The point which I am making is that at the moment we have to get out of this ourselves; we cannot look to someone else to help us in this matter. It is much easier to live upon an overdraft than to live within one's own resources, but, in the long run, it is better to carry on as a nation by buying steel and paying for it, working with it and turning it into exports than by having to borrow gold.
I want to mention what I regard as one of the happiest features in this rather sombre scene. That is that we are not alone in this crisis. We have the British Commonwealth and Empire with us I was with my right hon. Friend the Chancellor of the Exchequer during the meetings of the Finance Ministers, and they faced very largely the same problems as we do. Their credit and their currency is at stake, as is ours. They have had to return to their countries to make the same kind of harsh and unpopular decisions as we in this country have to make.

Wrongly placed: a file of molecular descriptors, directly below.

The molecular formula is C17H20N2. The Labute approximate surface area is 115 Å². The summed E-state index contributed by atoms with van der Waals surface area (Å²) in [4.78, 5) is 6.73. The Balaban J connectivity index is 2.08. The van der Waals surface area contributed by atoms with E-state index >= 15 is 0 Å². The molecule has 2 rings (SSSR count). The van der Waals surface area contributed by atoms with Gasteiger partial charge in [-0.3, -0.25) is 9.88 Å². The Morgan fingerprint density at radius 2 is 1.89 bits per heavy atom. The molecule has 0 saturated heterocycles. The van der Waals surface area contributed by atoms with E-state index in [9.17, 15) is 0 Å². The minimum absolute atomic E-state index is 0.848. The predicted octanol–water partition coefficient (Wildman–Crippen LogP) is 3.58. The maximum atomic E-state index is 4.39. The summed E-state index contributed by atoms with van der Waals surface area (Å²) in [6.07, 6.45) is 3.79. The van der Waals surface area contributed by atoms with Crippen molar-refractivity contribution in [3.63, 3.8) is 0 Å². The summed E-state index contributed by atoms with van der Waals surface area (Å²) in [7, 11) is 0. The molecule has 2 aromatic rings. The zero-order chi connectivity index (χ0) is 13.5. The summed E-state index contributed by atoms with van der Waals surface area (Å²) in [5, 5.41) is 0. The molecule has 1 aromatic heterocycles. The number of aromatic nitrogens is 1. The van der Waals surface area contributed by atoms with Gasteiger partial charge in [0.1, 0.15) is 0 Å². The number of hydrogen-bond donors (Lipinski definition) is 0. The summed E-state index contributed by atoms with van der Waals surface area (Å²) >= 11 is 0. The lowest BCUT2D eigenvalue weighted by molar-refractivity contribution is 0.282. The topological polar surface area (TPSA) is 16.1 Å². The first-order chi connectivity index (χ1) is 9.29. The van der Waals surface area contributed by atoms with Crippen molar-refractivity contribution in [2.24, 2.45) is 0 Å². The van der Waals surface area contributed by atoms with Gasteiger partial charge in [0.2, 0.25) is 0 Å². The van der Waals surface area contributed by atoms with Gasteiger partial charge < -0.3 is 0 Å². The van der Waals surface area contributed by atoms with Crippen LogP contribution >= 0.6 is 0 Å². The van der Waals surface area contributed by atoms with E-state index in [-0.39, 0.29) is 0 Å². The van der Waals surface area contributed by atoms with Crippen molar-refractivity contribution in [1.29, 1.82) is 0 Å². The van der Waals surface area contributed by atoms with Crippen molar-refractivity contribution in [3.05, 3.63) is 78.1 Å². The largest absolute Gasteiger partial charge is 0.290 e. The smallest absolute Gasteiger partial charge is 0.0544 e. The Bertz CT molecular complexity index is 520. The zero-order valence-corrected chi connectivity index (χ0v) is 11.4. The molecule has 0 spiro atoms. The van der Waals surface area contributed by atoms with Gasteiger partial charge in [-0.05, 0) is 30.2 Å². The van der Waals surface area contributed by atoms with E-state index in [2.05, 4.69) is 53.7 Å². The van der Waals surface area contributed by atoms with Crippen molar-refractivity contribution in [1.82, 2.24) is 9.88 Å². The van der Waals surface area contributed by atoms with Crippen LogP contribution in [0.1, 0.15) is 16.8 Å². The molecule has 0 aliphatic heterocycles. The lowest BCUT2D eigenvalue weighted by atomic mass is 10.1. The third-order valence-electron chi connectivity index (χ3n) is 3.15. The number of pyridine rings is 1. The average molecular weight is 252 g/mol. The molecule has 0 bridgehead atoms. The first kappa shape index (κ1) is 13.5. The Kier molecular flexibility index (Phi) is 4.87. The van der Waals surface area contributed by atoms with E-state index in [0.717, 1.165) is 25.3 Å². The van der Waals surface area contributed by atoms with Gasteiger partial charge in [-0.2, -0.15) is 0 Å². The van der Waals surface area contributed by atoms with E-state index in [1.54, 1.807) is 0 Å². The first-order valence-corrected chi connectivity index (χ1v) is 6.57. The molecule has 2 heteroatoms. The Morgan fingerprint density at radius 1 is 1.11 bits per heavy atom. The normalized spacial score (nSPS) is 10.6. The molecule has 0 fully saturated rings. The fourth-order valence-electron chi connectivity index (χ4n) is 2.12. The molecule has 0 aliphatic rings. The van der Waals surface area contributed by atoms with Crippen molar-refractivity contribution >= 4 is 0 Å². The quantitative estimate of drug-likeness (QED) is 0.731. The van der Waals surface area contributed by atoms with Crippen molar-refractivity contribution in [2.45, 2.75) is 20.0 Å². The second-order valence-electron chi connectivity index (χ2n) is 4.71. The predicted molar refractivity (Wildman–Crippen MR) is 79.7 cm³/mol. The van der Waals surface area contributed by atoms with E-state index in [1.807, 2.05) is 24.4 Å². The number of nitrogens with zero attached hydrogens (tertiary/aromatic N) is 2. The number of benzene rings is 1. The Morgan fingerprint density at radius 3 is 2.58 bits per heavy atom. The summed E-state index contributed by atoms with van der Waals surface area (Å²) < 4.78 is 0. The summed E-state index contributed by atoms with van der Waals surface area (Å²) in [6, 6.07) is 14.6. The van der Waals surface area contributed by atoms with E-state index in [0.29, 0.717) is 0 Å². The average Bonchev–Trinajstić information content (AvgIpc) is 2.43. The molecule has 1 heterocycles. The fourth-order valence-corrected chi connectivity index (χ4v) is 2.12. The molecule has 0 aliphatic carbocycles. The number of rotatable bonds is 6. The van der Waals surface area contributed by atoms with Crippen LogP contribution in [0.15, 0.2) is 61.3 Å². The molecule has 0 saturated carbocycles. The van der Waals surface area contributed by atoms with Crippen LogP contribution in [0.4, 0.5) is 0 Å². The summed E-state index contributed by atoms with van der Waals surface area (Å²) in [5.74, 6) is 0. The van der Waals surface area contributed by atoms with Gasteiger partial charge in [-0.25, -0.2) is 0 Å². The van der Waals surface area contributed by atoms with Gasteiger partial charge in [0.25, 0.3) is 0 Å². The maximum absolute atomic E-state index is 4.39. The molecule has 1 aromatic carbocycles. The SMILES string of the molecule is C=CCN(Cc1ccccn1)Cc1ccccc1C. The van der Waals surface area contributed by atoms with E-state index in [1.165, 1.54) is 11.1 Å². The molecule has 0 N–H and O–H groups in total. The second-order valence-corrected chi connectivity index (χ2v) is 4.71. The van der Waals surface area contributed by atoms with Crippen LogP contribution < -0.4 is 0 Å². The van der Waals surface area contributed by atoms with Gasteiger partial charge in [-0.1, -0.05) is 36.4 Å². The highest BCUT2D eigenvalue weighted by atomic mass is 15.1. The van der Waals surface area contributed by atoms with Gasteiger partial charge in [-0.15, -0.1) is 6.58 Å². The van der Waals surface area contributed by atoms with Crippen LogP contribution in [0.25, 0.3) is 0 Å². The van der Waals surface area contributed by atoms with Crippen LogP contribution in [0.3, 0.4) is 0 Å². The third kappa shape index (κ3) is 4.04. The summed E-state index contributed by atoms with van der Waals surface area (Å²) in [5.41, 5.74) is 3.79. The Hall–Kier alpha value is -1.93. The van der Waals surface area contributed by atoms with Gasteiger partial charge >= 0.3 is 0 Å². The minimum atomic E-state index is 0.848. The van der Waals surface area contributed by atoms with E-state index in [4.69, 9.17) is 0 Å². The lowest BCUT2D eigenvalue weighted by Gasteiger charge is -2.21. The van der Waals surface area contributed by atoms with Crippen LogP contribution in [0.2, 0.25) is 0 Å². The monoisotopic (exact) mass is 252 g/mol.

I think that hon. Members on both sides of the House will agree with me that it is inspiring to see the efforts which are being made in the sterling Commonwealth. I saw in the papers the other day one incident which particularly interested me—the New Zealand dockers going out and working on their annual anniversary so as to shift meat to this country. That was a realisation that they have a great contribution to make. In this matter we are moving in close co-operation with the Commonwealth, and we shall continue to do so.